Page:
Seating charts can be tricky. Next time you pull a Row F, make sure you didn’t just pull tickets for the front row! Those would be a shame to toss back. And all you have to do is check.

{ 19 comments… read them below or add one }

Eric February 21, 2011 at 12:32 pm

Hi Brandon,

I bought your e-book and although slightly overpriced, I think it has a lot of great information. I do want to let you know that Stubhub is trending towards E-tickets as the more popular selling form of tickets. I have a friend who works at Stubhub and he monitors all tickets sold and he has come to the conclusion that instant E-tickets are the best way to go for sellers. His contact information is if you would like to ask him questions directly.

Also, I would like to request that you create a post with upcoming HOT concerts you think will be good buys both for value and profit capabilities. I think that would be very helpful to us that bought the E-book.

Thanks for all your expert information,



Brandon February 22, 2011 at 10:11 am

Hey Eric,

Yeah, StubHub has been trending toward e-tickets. It’s a change I began noticing a few months ago. Thanks for that contact–good to know!

I have just replied to your email, too. 🙂



Mark March 7, 2011 at 2:41 am

Bought the book. Learned one thing only, but it has made me more than you charged for the book.

Question: What is the formula for not getting locked out of TM? I do it everyday.


Stacy April 6, 2011 at 11:22 am

I got tickets in Section 3(P1) cc 31, 32 & 33

NOT sure WHAT P1 means? Also, are these good seats?



Daniel April 9, 2011 at 5:15 pm

Those are pretty good seats. P1 means price level 1. P2 and P3 are farther away from the stage. You’re directly in front of the stage, a few rows back. If there’s a GA Pit for your concert you’ll be behind that, also.


Daniel April 9, 2011 at 5:14 pm

Hey. I just stumbled upon this while looking for info on my ticket and this was pretty interesting. I figured I’d leave a comment because you might be able to answer my question.

I just purchased a Section 8 Row Z ticket for a concert this summer at the Comcast Center. I was looking at the seating chart and it said the rows were A-CC. I know there aren’t 81 rows in the section, so how do the lettered rows work in that section?



Peter April 19, 2011 at 7:43 pm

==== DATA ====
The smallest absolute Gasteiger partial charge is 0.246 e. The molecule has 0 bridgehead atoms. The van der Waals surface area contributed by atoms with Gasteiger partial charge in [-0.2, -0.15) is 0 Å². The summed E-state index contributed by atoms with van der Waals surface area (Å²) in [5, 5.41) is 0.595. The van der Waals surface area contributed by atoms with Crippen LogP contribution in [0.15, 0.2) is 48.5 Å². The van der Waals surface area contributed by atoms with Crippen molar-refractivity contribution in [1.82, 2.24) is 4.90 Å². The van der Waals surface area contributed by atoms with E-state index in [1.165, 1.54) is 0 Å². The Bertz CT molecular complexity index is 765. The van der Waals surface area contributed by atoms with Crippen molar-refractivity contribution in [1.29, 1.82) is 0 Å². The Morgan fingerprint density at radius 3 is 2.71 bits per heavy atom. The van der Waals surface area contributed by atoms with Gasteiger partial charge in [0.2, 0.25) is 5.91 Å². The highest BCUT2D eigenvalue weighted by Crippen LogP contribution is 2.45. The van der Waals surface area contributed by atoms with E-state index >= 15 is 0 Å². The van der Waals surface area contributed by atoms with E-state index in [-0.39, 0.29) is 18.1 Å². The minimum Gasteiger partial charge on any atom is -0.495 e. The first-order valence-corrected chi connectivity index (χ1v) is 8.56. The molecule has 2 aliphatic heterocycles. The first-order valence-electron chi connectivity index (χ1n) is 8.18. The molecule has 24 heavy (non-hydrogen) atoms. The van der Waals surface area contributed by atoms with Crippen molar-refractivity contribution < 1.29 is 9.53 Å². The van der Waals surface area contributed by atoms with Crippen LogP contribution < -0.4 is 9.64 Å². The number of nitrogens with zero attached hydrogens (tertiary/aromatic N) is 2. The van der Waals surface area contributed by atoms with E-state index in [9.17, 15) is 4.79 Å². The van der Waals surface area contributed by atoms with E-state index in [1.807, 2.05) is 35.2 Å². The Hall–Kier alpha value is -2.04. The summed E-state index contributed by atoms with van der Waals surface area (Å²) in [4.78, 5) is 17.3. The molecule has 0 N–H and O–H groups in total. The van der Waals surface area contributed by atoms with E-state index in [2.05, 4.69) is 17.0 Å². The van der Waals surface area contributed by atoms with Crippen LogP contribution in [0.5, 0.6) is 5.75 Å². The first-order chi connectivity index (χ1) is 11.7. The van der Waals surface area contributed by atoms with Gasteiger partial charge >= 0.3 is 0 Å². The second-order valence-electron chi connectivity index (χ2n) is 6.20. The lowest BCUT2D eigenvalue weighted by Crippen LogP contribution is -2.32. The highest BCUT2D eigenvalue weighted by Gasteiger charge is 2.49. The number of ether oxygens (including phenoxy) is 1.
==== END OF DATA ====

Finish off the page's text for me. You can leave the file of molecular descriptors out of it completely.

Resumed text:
I wouldn’t strongly disagree that StubHub has accurate seating charts.
Not just compared to TM, but ever.
They tend to use the standard Floor/Orchestra setups, even when they clearly don’t apply to the show in question.
They also label sections very awkwardly, making it confusing when customers receive their tickets and the printed ticket sections don’t match up with the StubHub section names.
TM definitely leaves a lot to be desired with seating charts, but it’s generally just a matter of detail or leaving out Pit sections.



Sell Tickets Online January 2, 2012 at 6:11 am

Hello. For the brokers it is best to buy tickets for Row F.


Jaylin February 2, 2012 at 11:58 am

That’s the best answer by far! Thanks for contirbuntig.


eeuuga February 3, 2012 at 3:15 am
fmieawgjzr February 4, 2012 at 5:05 am
AJ January 7, 2012 at 11:03 pm

I want to buy tickets on StubHub and they are listed as etickets. If I buy them is it possible to get StubHub to contact the seller and ask to get me the hard tickets? Is that a possibility at all?

Why do some list the tickets as available to ship 3 days before the show. If supposedly you are supposed to have the tickets as you list them.


Lexi July 22, 2012 at 9:48 am

Are section 4 row L seats good?


Ali Wickham April 19, 2013 at 4:54 pm

Hello! I have 4 tickets for one direction on June 26, 2013, section 3 row BB seats 3-6. I was wondering how many rows these are from the stage? Any help would be appreciated! Thank you so much!


RPM May 6, 2013 at 10:29 am

I have tickets for Fleetwood Mac @ the Comcast Center in Mansfield Ma for June 21.
The seats are Covered Pavilion 2 Row “B” VIP
What can you tell me about these seats?
Are they close to the stage?
Thank you.RPM


Power Click June 4, 2013 at 5:23 am

Wow, what a great story. That’s really awesome – the power of social media at work! It also restores your faith in humanity in general when people come together like that to help, right?


Visit More June 17, 2013 at 12:43 am

I discovered the most ideal position for my needs. Contains amazing and useful information. I have study most of them and has a lot of them. To me, he’s doing the excellent perform.


Katie Higgins June 19, 2013 at 9:27 pm

Wow thanks so much for this article! I’m in Row P of section 2 and I was under the impression I was going to be in row 16! But now thanks to you I almost had a heart attack (which is good!). Thank you!!


Joyce miller August 16, 2013 at 1:38 pm

hi guys, are u on cardsapp? thanks